Thank you for your lovely words, Jane.
‘We’re all a mishmash, to a certain degree. ‘ Hooray, Vaseem!
You asked: “Who decides what is or isn’t authentic for a given culture or group of people?”
Apparently it’s the people who are not part of that particular group, but who only view it as an outsider. I think that applies to all groups. I am a woman, but unlike many women, I absolutely abhor shopping. I simply didn’t get the shopping gene. And yet, so much fiction includes women shopping. Yawn.
I think we could all take any group we aren’t a part of and come up with a list of mostly cliché things about members of that group. I was on a webinar on Saturday that included a Native American on the panel. He gave a great example about his own people that they aren’t all this earth-loving, sitting-around-drumming-and-chanting bunch of people. And yet, that image is probably one of the first that comes to mind for many.
The problem, I think, is that so much of fiction is full of tropes, stereotypes, and clichés that questions like the theme of your article come up.
Thank you for your kind words, Jeanne, and for sharing some of your own experiences. As an author, I sometimes find myself having to trot out stereotypes, but the more I write, the more I try and avoid them. Insights from others are always helpful in keeping me honest!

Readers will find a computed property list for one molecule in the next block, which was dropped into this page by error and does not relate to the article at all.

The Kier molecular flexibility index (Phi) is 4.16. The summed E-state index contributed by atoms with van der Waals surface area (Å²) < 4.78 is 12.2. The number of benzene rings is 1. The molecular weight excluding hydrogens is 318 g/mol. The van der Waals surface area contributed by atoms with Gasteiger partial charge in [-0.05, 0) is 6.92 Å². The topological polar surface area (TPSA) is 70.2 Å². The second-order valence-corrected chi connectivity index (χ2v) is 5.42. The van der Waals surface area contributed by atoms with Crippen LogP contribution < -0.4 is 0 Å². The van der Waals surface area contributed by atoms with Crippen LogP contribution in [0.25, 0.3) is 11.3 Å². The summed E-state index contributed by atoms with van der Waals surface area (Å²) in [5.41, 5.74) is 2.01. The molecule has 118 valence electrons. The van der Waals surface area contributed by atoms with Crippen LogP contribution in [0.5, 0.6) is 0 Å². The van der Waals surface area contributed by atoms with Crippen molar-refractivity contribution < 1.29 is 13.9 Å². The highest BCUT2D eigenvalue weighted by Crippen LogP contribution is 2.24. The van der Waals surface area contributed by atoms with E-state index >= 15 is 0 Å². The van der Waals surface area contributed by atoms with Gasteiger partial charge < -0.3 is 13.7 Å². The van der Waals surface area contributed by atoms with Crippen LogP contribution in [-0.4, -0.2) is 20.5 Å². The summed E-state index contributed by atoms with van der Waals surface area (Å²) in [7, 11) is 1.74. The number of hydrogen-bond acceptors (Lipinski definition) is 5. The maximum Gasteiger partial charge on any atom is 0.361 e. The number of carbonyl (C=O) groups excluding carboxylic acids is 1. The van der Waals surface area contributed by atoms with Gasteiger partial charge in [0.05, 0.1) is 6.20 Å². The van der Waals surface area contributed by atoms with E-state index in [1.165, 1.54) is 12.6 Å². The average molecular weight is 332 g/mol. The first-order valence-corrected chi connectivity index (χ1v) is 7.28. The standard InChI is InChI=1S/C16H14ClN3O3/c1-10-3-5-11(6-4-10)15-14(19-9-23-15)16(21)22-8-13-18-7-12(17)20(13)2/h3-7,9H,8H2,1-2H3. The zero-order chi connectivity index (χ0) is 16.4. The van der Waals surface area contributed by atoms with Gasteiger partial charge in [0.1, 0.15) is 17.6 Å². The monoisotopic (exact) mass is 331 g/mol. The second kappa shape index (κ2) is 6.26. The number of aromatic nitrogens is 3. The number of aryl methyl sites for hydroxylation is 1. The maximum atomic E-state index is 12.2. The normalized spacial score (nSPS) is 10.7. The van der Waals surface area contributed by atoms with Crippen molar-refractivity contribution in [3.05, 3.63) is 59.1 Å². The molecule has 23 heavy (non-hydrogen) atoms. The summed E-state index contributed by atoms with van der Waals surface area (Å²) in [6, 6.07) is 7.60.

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In these days of being able to have our DNA tested, we learn that few of us a ‘pure race’. I’m white English but my DNA says I have small threads from several ‘foreign lands’. As an author, I wish I’d experienced living among other cultures; I’m sure my writing would be richer for it. We should refuse to be put in boxes – why should Asian writers be expected to write books solely set in Asia? If I want to put someone from another country into my books, I can do so, no questions asked. If American writers want to set their books in England, they do so (but some raise British eyebrows when their British characters eat pancakes for breakfast – ha ha!) You’re an amazing author and I’m sure wherever you decide to set your novels and people it with characters from wherever, they will be brilliant. Break out of the box!
Thank you, Jeanette. Your sentiments mean a lot. I’ve been trying to express this opinion to the industry – that they shouldn’t put authors into boxes – for years. Change is slow, but coming, and it really helps to have people like yourself who support that change. Stay safe!